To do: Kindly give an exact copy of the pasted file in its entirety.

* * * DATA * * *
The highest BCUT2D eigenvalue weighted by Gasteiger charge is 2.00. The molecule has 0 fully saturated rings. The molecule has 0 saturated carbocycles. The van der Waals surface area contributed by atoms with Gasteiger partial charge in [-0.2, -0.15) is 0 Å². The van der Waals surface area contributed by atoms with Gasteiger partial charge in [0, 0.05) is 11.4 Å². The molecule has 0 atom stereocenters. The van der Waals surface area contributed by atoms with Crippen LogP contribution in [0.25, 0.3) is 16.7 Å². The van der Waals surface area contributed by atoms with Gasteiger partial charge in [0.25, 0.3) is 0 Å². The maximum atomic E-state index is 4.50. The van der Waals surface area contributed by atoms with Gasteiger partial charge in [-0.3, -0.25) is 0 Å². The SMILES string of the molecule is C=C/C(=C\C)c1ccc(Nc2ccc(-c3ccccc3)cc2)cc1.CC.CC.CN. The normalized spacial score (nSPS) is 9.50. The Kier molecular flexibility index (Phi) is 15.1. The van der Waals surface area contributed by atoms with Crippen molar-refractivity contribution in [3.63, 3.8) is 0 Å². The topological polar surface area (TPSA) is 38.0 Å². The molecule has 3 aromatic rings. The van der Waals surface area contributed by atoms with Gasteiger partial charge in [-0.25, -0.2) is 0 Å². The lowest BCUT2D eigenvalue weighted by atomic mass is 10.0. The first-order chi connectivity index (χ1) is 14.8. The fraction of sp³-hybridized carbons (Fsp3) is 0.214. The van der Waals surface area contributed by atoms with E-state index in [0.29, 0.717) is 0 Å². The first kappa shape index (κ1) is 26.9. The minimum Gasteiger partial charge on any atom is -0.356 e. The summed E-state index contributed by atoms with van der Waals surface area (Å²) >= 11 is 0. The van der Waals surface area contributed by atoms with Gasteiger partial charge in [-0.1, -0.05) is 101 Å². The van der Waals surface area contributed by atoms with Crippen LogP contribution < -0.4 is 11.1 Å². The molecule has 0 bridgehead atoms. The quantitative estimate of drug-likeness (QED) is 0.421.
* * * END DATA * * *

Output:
The highest BCUT2D eigenvalue weighted by Gasteiger charge is 2.00. The molecule has 0 fully saturated rings. The molecule has 0 saturated carbocycles. The van der Waals surface area contributed by atoms with Gasteiger partial charge in [-0.2, -0.15) is 0 Å². The van der Waals surface area contributed by atoms with Gasteiger partial charge in [0, 0.05) is 11.4 Å². The molecule has 0 atom stereocenters. The van der Waals surface area contributed by atoms with Crippen LogP contribution in [0.25, 0.3) is 16.7 Å². The van der Waals surface area contributed by atoms with Gasteiger partial charge in [0.25, 0.3) is 0 Å². The maximum atomic E-state index is 4.50. The van der Waals surface area contributed by atoms with Gasteiger partial charge in [-0.3, -0.25) is 0 Å². The SMILES string of the molecule is C=C/C(=C\C)c1ccc(Nc2ccc(-c3ccccc3)cc2)cc1.CC.CC.CN. The normalized spacial score (nSPS) is 9.50. The Kier molecular flexibility index (Phi) is 15.1. The van der Waals surface area contributed by atoms with Crippen molar-refractivity contribution in [3.63, 3.8) is 0 Å². The topological polar surface area (TPSA) is 38.0 Å². The molecule has 3 aromatic rings. The van der Waals surface area contributed by atoms with Gasteiger partial charge in [-0.25, -0.2) is 0 Å². The lowest BCUT2D eigenvalue weighted by atomic mass is 10.0. The first-order chi connectivity index (χ1) is 14.8. The fraction of sp³-hybridized carbons (Fsp3) is 0.214. The van der Waals surface area contributed by atoms with E-state index in [0.29, 0.717) is 0 Å². The first kappa shape index (κ1) is 26.9. The minimum Gasteiger partial charge on any atom is -0.356 e. The summed E-state index contributed by atoms with van der Waals surface area (Å²) >= 11 is 0. The van der Waals surface area contributed by atoms with Gasteiger partial charge in [-0.1, -0.05) is 101 Å². The van der Waals surface area contributed by atoms with Crippen LogP contribution < -0.4 is 11.1 Å². The molecule has 0 bridgehead atoms. The quantitative estimate of drug-likeness (QED) is 0.421.